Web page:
Sunday, February 10, 2008

there's something about Mary...

Short excerpts from a long but excellent article from Richard John Neuhaus on Mary in First Things...

Aside from being a thoughtful social commentator, Neuhaus is a former Lutheran minister turned Catholic priest. As such, he is in a position to evaluate what has been, at times, a Catholic over-emphasis on Mary and a Protestant allergy to Mary.

...[T]here are basic differences between evangelical and Catholic attitudes toward Marian devotion, including differences in our response to what both can agree are excesses and abuses.... These questions are helpfully addressed in The One Mediator, the Saints, and Mary, the eighth volume issuing from a Lutheran-Roman Catholic dialogue. What is said of Lutherans in this connection is, I suggest, true also of most evangelicals. The Catholic participants in the dialogue write:

After almost five centuries of living separately, Lutherans and Catholics have come to embody different ways of living out the gospel. One basic theological and liturgical conviction which has carried the Catholic tradition holds that Jesus Christ alone is never alone. He is always found in the company of a whole range of his friends, both living and dead. It is a basic Catholic experience that, when recognized and appealed to within a rightly ordered faith, these friends of Jesus strengthen one’s own sense of communion [with him]. . . . Saints show us how the grace of God may work in a life; they give us bright patterns of holiness; they pray for us. Keeping company with the saints in the Spirit of Christ encourages our faith. It is simply part of what it means to be Catholic, bound with millions of other people not only throughout space in countries around the world, but also throughout time. Those who have gone before us in faith are still living members of the body of Christ and in some unimaginable way we are all connected [through Christ]. Within a rightly ordered faith, both liturgical and private honoring of all the saints, of one saint, or of Saint Mary serves to keep our feet on the gospel path.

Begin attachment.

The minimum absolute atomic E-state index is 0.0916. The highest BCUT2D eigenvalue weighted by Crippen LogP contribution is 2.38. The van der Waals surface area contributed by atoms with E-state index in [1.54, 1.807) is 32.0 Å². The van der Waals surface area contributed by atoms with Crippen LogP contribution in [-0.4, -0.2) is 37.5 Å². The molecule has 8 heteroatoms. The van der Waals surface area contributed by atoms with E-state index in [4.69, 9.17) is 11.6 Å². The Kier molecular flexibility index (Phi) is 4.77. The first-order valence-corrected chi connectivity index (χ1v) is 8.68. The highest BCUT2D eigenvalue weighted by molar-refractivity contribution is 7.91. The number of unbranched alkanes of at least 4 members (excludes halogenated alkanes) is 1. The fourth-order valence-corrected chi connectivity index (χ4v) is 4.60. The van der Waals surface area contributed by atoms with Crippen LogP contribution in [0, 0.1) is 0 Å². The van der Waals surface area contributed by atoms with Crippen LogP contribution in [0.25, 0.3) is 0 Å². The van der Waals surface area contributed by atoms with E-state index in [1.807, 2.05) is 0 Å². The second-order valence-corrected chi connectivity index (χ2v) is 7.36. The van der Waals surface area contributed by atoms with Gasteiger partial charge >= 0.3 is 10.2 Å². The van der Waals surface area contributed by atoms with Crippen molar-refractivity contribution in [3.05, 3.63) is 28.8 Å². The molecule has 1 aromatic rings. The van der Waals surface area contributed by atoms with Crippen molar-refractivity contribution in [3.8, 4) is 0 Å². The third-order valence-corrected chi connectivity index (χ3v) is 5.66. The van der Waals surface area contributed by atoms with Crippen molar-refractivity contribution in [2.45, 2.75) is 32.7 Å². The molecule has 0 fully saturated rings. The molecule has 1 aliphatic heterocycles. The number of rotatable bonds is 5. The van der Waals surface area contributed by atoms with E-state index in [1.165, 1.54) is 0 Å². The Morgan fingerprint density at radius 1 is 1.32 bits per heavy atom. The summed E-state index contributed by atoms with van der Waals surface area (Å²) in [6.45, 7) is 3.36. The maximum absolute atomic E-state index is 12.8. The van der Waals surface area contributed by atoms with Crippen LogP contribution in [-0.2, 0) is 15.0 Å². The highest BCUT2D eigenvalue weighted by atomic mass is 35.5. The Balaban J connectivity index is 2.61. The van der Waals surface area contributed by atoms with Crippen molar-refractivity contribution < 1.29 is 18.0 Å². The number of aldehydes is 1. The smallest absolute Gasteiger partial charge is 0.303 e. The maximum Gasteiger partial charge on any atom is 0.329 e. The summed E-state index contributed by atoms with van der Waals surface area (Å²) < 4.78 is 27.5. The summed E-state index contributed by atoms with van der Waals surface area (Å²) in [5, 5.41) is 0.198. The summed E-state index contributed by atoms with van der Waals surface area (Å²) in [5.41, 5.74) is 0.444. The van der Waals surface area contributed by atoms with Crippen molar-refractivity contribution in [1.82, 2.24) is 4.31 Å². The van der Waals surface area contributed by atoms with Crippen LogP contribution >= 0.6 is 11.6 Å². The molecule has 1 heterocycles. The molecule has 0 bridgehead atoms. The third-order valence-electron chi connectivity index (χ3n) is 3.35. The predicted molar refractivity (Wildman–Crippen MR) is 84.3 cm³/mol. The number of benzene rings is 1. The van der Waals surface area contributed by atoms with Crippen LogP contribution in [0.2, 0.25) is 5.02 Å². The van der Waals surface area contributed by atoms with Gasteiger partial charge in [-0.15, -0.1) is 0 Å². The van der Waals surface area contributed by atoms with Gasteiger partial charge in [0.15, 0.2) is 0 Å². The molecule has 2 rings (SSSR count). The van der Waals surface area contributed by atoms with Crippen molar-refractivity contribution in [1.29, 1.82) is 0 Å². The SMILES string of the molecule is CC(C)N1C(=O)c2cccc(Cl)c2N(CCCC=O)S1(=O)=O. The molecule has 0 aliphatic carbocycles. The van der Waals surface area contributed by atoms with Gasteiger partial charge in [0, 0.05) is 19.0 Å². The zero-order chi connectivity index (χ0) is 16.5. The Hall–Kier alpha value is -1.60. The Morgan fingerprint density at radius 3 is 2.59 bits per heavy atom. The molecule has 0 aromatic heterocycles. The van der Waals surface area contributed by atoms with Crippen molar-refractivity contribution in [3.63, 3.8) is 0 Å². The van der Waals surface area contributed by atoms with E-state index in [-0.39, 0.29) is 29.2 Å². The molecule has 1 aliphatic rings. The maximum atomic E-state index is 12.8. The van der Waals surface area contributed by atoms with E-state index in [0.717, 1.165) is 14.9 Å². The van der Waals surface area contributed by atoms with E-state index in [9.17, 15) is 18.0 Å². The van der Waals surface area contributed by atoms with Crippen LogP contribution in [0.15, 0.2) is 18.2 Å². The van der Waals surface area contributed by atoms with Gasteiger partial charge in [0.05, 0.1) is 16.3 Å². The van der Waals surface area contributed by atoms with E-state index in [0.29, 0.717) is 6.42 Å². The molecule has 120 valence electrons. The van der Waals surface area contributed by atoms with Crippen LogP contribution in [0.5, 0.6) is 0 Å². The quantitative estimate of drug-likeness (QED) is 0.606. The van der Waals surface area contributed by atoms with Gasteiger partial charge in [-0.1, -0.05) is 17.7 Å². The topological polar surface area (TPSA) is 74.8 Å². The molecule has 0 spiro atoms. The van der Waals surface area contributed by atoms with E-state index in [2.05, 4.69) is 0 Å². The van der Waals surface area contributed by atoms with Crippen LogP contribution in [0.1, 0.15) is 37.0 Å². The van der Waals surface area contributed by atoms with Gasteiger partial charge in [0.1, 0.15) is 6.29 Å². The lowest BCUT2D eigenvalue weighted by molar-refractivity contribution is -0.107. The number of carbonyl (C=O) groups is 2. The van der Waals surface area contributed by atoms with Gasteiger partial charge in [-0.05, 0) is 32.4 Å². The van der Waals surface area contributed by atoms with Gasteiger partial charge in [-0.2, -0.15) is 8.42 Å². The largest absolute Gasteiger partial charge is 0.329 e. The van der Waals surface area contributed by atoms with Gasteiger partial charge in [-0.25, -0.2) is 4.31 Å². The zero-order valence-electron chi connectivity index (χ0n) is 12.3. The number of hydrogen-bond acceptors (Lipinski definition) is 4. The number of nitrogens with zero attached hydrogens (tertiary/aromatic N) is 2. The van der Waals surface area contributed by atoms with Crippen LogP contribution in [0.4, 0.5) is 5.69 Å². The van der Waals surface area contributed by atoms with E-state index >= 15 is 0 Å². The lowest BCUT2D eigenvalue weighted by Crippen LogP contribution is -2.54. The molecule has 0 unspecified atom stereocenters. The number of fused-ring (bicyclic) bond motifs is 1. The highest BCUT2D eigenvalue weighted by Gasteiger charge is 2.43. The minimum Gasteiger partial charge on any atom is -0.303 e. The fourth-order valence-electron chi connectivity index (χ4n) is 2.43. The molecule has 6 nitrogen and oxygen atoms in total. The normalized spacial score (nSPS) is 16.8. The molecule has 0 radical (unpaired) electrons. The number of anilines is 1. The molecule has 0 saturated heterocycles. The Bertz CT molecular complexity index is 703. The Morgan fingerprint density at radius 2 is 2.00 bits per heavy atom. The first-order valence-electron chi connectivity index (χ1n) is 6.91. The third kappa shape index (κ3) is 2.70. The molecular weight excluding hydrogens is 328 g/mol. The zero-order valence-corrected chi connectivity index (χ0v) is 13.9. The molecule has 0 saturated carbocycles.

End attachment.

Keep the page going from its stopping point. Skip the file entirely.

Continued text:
Of course, it all depends on “a rightly ordered faith.” The alternative to a rightly ordered faith is a disordered faith. The subject of excesses and abuses in Marian devotion falls under the category of disordered faith....

If you would draw close to Jesus, draw close to Mary; if you would draw close to Mary, draw close to Jesus. That maxim captures a rightly ordered faith and rightly ordered devotion. Anything that pits Jesus against Mary or that depicts them as rivals for devotion is disordered. The entirety of Mary’s role is encapsulated in her injunction at the wedding of Cana, “Do whatever he tells you.” These are the final words of Mary in the New Testament and, in substance, the final words of Mary forever.

Catholics likewise take very seriously the words of Jesus on the cross, “Woman, behold your son.” And to John he said, “Behold your mother.” John the disciple is the synecdoche of the entire body of Christ, the Church. Mary is not only to treat John as her son, and John to treat Mary as his mother; they are mother and son—as are all who are the brothers and sisters of Christ and who therefore recognize his mother as their mother. This is the heart of Marian devotion rightly ordered.